Novak Djokovic Tackles Donald Young Test To Reach The Semifinals In Eastbourne - UBITENNIS
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Novak Djokovic Tackles Donald Young Test To Reach The Semifinals In Eastbourne

Joshua Coase



Novak Djokovic

Novak Djokovic advanced to the semifinals at the Aegon International in Eastbourne after coming through a tough test against Donald Young 6-2, 7-6(9) as his preparations for Wimbledon continue.


The top seed looked back to his best and perfectly at home on the grass in the opening set, racing through it only dropping three points on serve to take it 6-2. The second set was a rather different story as Young grew in confidence and earned the chance to serve for the second set at 5-4. The American had a set point then and a couple more in the tiebreak, but Djokovic held his nerve and finally got over the line on his fourth match point to extend his time by the seaside in his first trip to Eastbourne.

Prior to this match on Centre Court, second seed Gael Monfils completed his second round match with a 6-3, 6-2 win over British wildcard Cameron Norrie. The two players managed 45 minutes court time on Wednesday evening and returned Thursday morning with the Frenchman leading by a set and a break 6-3, 2-1. Norrie had half a chance to break back immediately at 15-30 on his opponent’s serve, but the second seed responded to hold to stay in front. The 21-year-old Brit secured his first ever ATP World Tour level win a few days ago with victory over Horacio Zeballos, but was outhit by the second seed in this match. Monfils secured a second break in the seventh game on his third opportunity and served it out with an ace on his second match point to seal a quarterfinal place.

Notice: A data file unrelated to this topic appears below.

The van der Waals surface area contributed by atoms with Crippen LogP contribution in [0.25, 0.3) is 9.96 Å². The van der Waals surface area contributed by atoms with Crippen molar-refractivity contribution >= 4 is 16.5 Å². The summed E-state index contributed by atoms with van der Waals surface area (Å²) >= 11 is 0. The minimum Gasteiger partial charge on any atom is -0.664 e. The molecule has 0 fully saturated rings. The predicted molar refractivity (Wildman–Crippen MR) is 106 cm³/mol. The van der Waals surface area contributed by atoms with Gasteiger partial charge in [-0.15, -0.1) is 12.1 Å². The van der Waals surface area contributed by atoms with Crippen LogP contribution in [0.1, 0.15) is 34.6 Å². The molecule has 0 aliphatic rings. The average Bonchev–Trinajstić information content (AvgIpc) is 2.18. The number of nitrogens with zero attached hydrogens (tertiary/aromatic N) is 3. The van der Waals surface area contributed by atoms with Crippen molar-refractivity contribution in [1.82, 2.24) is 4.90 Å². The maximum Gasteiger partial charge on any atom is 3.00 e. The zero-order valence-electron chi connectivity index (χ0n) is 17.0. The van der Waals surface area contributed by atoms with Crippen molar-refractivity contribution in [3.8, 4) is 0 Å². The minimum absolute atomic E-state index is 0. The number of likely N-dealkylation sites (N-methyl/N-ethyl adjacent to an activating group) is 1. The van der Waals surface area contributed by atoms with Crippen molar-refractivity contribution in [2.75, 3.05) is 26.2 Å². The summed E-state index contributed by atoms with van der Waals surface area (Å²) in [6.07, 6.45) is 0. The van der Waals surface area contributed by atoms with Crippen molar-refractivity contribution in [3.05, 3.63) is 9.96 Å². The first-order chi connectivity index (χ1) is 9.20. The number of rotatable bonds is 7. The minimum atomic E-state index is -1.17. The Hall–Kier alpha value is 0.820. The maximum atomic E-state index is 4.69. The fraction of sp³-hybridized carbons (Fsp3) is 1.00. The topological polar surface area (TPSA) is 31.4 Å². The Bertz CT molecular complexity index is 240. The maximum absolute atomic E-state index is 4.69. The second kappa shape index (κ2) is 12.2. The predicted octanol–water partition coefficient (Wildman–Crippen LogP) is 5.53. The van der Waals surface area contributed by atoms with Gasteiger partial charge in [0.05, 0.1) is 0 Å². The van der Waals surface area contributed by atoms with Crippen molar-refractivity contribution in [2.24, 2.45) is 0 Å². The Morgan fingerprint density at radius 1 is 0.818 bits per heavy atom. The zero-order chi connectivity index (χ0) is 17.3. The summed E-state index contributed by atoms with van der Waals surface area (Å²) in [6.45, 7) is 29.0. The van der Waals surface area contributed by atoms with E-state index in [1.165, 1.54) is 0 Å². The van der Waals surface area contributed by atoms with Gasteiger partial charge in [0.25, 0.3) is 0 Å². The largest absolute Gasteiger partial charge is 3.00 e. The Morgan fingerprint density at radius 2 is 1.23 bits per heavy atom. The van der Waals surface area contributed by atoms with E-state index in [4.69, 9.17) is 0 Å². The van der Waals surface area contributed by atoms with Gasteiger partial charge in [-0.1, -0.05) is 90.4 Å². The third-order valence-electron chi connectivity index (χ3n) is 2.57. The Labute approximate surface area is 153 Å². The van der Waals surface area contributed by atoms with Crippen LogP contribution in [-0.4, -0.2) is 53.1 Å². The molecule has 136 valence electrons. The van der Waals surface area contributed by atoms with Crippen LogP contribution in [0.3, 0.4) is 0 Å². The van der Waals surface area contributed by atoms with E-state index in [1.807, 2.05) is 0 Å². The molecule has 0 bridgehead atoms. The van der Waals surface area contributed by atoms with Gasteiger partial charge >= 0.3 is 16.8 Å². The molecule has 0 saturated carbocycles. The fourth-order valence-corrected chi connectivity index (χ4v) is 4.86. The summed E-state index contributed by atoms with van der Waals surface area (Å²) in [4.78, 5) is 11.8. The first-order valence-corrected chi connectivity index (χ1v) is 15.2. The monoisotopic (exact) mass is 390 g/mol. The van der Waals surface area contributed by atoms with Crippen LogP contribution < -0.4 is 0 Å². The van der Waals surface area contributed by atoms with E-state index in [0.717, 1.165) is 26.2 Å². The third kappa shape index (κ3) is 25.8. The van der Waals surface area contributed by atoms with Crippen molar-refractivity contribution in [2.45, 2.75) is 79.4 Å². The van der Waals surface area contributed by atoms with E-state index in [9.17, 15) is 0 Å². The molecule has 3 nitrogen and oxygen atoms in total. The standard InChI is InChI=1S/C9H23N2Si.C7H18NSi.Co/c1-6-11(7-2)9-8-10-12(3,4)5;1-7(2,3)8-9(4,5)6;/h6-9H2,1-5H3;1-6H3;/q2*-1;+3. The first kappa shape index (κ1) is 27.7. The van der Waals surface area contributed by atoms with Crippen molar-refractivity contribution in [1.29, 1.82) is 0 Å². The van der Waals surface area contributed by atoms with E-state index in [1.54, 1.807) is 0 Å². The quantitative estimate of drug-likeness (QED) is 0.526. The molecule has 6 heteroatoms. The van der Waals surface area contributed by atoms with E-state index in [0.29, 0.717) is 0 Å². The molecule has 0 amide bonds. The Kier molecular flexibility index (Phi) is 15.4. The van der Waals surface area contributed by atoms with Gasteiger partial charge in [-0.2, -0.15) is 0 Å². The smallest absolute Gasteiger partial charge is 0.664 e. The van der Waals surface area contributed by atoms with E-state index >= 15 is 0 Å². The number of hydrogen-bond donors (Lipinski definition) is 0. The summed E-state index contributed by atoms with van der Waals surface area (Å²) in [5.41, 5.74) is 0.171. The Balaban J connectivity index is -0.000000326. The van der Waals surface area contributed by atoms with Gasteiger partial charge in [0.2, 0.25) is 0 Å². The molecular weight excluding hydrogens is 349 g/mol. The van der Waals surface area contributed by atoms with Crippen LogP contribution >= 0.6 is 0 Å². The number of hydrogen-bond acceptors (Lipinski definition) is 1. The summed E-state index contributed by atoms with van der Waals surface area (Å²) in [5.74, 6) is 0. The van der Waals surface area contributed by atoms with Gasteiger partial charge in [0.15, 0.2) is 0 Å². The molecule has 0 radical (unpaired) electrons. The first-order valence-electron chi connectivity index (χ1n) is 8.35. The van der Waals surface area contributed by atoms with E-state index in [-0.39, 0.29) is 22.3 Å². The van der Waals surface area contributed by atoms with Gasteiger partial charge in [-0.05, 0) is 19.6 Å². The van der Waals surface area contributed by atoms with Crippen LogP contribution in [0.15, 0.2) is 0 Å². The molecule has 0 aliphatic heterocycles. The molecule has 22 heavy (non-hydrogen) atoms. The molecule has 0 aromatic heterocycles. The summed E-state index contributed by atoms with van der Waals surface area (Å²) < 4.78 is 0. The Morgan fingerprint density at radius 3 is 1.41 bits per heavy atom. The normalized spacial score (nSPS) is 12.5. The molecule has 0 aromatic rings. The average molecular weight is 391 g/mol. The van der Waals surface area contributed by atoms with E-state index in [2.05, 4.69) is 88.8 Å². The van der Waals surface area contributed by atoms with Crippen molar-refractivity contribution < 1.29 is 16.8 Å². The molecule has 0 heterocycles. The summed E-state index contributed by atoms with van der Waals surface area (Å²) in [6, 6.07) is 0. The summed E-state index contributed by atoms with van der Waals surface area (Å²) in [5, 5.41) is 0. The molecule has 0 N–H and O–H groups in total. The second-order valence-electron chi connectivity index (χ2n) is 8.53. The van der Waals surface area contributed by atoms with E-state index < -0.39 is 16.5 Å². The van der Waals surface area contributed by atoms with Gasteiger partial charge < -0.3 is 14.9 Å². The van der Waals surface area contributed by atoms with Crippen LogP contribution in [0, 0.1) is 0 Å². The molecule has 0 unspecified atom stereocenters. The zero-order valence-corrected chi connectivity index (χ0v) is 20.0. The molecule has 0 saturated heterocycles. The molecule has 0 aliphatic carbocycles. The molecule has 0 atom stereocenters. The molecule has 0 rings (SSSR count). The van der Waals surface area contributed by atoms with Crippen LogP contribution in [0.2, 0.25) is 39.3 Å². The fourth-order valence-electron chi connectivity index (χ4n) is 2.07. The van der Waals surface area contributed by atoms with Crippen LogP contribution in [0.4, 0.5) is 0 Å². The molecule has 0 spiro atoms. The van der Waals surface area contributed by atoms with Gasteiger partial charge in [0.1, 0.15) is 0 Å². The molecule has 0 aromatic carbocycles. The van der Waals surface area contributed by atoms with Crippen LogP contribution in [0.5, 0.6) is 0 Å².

Monfils will now face former Wimbledon quarterfinalist Bernard Tomic later on Thursday after the Australian ran out a comfortable winner over sixth seed Mischa Zverev 6-3, 6-2 in just 50 minutes. Seventh seed Richard Gasquet also booked his place in the last eight with a 6-4, 6-4 win over Kevin Anderson and will now meet third seed John Isner, who came through a tough battle against Dusan Lajovic 3-6, 7-6(2), 7-6(4). In the other matches held over from yesterday, defending champion Steve Johnson saw off qualifier Thomas Fabbiano in three sets 6-3, 5-7, 6-4 to set up a meeting with Daniil Medvedev, who recovered from a set down to defeat Robin Haase 4-6, 6-1, 6-2.